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In my opinion, you've already done a lot of the hard work. Creating the characters and well-constructed world-building leaves you open to follow endless avenues of plot. This is why fan-fiction is so popular because once you have the characters and the world, the plot can start writing itself.

That said, as @JonStonecash has said, finishing the first draft is so important. I have been in your position and immediately fell back on, 'I hate my plot. It's too similar to x y z. Let's start over!' and there's a lot to be said for finishing your draft. You may fall in love with ideas you have along the way and then wind up somewhere you never thought you could be, or you get to the end and realize you still don't like it. But I guarantee the journey will expose ideas and plot you otherwise wouldn't get.

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    I like this answer; it's what I would have said. My only additional piece of advice is a well-trodden path doesn't have to be a deal breaker per se. Believable, relatable characters readers care about can easily forgive a bit of plot staleness. – Anna A. Fitzgerald Jul 4 at 19:35
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First of all, there are only so many plots. It is unlikely that you will come up with a new heretofore unseen plot. It is not the newness of the plot but the telling of the tale that is important.

Second, I think that your priorities are askew. Your first priority should be to finish your first draft. Then, and only then, should you worry about the issues that you raise. My first question to that end is, how do you want the book to end? That is, what is the situation at the end of the book. Heroes valiant, evil deposed, that sort of thing. Write that last part of the book. Now, what has to happen before what you have written to get you to what point? Think of the penultimate situation and the events that would take the plot from that penultimate situation to the final situation. I would think that there have to be several different ways to get penultimate to final. Think of ten ways, twenty ways. Pick the top two or three that strike your fancy. Write up each one of them to see what works and what does not.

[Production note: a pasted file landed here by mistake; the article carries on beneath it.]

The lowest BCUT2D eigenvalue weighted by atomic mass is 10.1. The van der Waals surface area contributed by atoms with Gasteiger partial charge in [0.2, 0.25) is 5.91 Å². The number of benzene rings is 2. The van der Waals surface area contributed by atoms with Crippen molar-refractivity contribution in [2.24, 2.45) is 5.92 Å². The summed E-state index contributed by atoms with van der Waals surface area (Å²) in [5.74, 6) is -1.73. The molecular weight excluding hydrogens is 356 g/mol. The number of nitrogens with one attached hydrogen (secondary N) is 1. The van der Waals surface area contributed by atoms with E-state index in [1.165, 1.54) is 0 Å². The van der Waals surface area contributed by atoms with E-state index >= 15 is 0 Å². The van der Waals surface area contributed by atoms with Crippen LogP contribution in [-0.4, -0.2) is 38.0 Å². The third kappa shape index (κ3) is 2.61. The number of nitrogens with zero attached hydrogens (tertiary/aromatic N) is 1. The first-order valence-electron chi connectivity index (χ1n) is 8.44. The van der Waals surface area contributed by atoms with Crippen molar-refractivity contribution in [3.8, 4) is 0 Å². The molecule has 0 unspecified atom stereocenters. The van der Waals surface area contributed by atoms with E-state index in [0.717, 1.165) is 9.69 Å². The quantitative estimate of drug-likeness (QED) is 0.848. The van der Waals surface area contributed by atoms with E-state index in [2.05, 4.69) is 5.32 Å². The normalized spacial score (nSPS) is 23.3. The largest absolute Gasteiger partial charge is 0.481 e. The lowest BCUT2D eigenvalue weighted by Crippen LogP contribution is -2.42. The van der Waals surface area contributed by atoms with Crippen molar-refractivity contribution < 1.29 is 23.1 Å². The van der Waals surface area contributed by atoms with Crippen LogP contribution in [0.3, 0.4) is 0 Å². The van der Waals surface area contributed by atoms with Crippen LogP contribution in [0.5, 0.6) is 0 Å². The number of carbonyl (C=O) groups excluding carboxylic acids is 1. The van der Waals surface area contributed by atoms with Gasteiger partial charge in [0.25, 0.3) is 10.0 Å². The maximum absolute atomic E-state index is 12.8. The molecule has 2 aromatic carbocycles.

Third, do not think of your book as a linear path from start to finish. It will eventually have to evolve into that form to be published, but during the writing, think of the multiverse. Think of time travel. Think of things in your ending chapters that make demands of earlier material. Think of the book as a living garden; there is always something that can be pruned/potted/whatever in such a garden.

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  • So what you're saying is I've started wrong. Instead of painting a portrait from one corner of the paper to the other, I should start with the center piece and work my way out, defining things as I go along. This makes a lot of sense now I think about it. I agree I can't avoid tropes and create something truly unique, but hitting only tropes disheartened me a lot. – Plutian Jul 4 at 12:47
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    I do not believe that there is any wrong way to start. Stopping on the other hand, no matter what the reason, is wrong. However you get to a finished draft that you can analyze, revise, and ultimately publish is right. I use Scrivener to write because it supports this anyway-you-can-get-to-the-end approach. A steaming pile of whatever can be revised. A blank sheet cannot. Finish the draft! – JonStonecash Jul 4 at 17:25
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At the center of every story that really is a story, there is a character who changes. If none of your characters change, you have no story, just a sequence of related events.

(For an example, compare the two films Cars and Cars 2. Two characters change in the first movie. Nobody changes in the second, and so the second film is forgettable.)

Look over these characters and find something about them that needs to change, or decide what path they tread to become the people that you like so much. Then start your tale at that earlier stage and run it to the completion.